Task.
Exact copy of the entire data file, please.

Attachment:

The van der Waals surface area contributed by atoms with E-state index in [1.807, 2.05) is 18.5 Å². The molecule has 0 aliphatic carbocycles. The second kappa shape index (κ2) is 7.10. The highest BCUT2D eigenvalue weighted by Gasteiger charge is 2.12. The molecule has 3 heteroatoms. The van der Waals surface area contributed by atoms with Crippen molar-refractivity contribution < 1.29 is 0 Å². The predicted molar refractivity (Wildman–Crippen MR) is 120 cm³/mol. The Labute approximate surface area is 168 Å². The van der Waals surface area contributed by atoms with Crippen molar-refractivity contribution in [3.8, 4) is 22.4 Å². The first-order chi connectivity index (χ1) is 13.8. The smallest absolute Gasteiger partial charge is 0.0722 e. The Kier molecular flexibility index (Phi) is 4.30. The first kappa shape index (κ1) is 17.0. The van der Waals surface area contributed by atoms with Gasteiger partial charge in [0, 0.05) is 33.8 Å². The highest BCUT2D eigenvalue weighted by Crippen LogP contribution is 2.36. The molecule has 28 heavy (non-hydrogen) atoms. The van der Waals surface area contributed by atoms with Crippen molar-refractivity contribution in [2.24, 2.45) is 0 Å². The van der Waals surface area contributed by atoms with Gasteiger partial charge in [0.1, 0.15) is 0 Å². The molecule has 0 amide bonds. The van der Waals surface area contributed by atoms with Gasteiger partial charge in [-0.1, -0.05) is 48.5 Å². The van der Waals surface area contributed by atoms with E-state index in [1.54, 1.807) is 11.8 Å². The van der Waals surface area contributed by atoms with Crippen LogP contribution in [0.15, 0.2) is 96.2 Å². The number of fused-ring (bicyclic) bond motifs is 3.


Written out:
The van der Waals surface area contributed by atoms with E-state index in [1.807, 2.05) is 18.5 Å². The molecule has 0 aliphatic carbocycles. The second kappa shape index (κ2) is 7.10. The highest BCUT2D eigenvalue weighted by Gasteiger charge is 2.12. The molecule has 3 heteroatoms. The van der Waals surface area contributed by atoms with Crippen molar-refractivity contribution < 1.29 is 0 Å². The predicted molar refractivity (Wildman–Crippen MR) is 120 cm³/mol. The Labute approximate surface area is 168 Å². The van der Waals surface area contributed by atoms with Crippen molar-refractivity contribution in [3.8, 4) is 22.4 Å². The first-order chi connectivity index (χ1) is 13.8. The smallest absolute Gasteiger partial charge is 0.0722 e. The Kier molecular flexibility index (Phi) is 4.30. The first kappa shape index (κ1) is 17.0. The van der Waals surface area contributed by atoms with Gasteiger partial charge in [0, 0.05) is 33.8 Å². The highest BCUT2D eigenvalue weighted by Crippen LogP contribution is 2.36. The molecule has 28 heavy (non-hydrogen) atoms. The van der Waals surface area contributed by atoms with Crippen molar-refractivity contribution in [2.24, 2.45) is 0 Å². The van der Waals surface area contributed by atoms with Gasteiger partial charge in [0.1, 0.15) is 0 Å². The molecule has 0 amide bonds. The van der Waals surface area contributed by atoms with Gasteiger partial charge in [-0.1, -0.05) is 48.5 Å². The van der Waals surface area contributed by atoms with E-state index in [1.54, 1.807) is 11.8 Å². The van der Waals surface area contributed by atoms with Crippen LogP contribution in [0.15, 0.2) is 96.2 Å². The number of fused-ring (bicyclic) bond motifs is 3.